Jake’s Take: One Image from Quantum of Solace (Marc Forster, 2008)

The most misunderstood film since OHMSS also has the best Bond woman in the entire series.


“I don’t think the dead care about vengeance.”

After 22 films, we have finally arrived at the best of the Bond women. Rewatching Quantum of Solace the other night, I had the thought that—with a bit of obvious rewriting—Olga Kurylenko’s Camille could have starred in her own version of that film. That’s not something you could only say for many of the other Bond women, if any at all.

She is smart, capable, and has very much her own story apart from Bond’s. She is perhaps the most progressive woman in the series (save for Judi Dench’s M). For a film that is (falsely) accused of being all action and no story, Camille’s backstory is unfurled with tremendous care and subtlety. We see the scarring on her back early in the film, but not up close. Later, when Camille is giving Bond her backstory with General Medrano, she punctuates her tragic account by saying, “He left his mark.” Lesser films would have manufactured a way to cut back to her scars, but the film trusts that we will remember that detail from earlier in the film. And that trust ties me to the character even more in that moment. Camille is ultimately a mirror of Bond: two souls lost in a desert of vengeance.

Quantum of Solace now occupies the place that On Her Majesty’s Secret Service once held as the most underrated and underestimated film of the series, and I tend to leap to its defense at a moment’s notice. (Like right now, apparently, where I suspect I’ll lose a few of you.) Make no mistake, Quantum of Solace is one of the greatest Bond films ever. Some point to the Tennyson sequence in Skyfall as one of the series’ greatest sequences. I agree and would also quickly remind those people that the cross-cutting that sequence uses to such great effect is used by Quantum of Solace as an overarching storytelling strategy, generating the same kind of tension and enhancing Quantum’s already high storytelling efficiency.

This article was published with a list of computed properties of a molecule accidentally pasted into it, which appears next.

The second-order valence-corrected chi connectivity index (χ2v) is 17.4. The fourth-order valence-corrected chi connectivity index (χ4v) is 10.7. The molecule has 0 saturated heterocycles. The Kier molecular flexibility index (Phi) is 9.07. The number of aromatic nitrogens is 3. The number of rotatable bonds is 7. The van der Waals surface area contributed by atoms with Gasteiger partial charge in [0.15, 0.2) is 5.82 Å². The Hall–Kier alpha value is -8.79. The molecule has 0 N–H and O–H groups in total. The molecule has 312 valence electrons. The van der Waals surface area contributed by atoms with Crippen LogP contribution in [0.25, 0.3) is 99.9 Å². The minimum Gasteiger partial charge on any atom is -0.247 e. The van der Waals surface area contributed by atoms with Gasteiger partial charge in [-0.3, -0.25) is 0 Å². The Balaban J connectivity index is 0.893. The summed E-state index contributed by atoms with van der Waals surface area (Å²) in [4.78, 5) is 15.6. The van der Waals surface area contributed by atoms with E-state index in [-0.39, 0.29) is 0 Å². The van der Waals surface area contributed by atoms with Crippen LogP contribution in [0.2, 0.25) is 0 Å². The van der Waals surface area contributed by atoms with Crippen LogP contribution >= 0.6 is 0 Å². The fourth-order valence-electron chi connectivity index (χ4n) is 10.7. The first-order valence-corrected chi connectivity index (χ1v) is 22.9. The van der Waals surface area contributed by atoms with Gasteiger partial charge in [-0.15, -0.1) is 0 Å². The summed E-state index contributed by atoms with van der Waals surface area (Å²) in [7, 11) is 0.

The claim I mentioned earlier about the film being all action and no story is patently false. You can like the story or not, but claiming there isn’t story here means you are somehow experiencing this film without use of your eyes or ears. Likewise with the humor, one can debate its effectiveness, but it’s simply incorrect to claim that the film is humorless. I find it to be teeming with dry, intelligent wit.

The film’s villain is a simultaneous strength and weakness. Dominic Greene (played by Mathieu Amalric and his amazing eyes) proves to be a villain with more power than Le Chiffre, yet merely one player among many in the shadowy organization known as Quantum. Amalric infuses Greene with a savage violence shrouded in a benefactor’s smile. However, with no overly distinctive characteristics aside from wielding an axe like Monica Seles, the performance is far more memorable than the character.

I will argue for Quantum of Solace any day of the week, and I am confident that, with time, it will be reevaluated and critically rehabilitated. I will concede one point, however: this film is a great one, but not a particularly grand one. A grand one would be up next.


1. Casino Royale

2. On Her Majesty’s Secret Service

4. Quantum of Solace

5. From Russia with Love

6. GoldenEye

7. Thunderball

8. The Living Daylights

9. Goldfinger

10. Dr. No

11. For Your Eyes Only

12. The Spy Who Loved Me

13. Licence to Kill

14. Die Another Day

15. Octopussy

16. The World Is Not Enough

17. You Only Live Twice

18. Tomorrow Never Dies

19. Moonraker

20. Live and Let Die

21. A View to a Kill

22. Diamonds Are Forever

23. The Man with the Golden Gun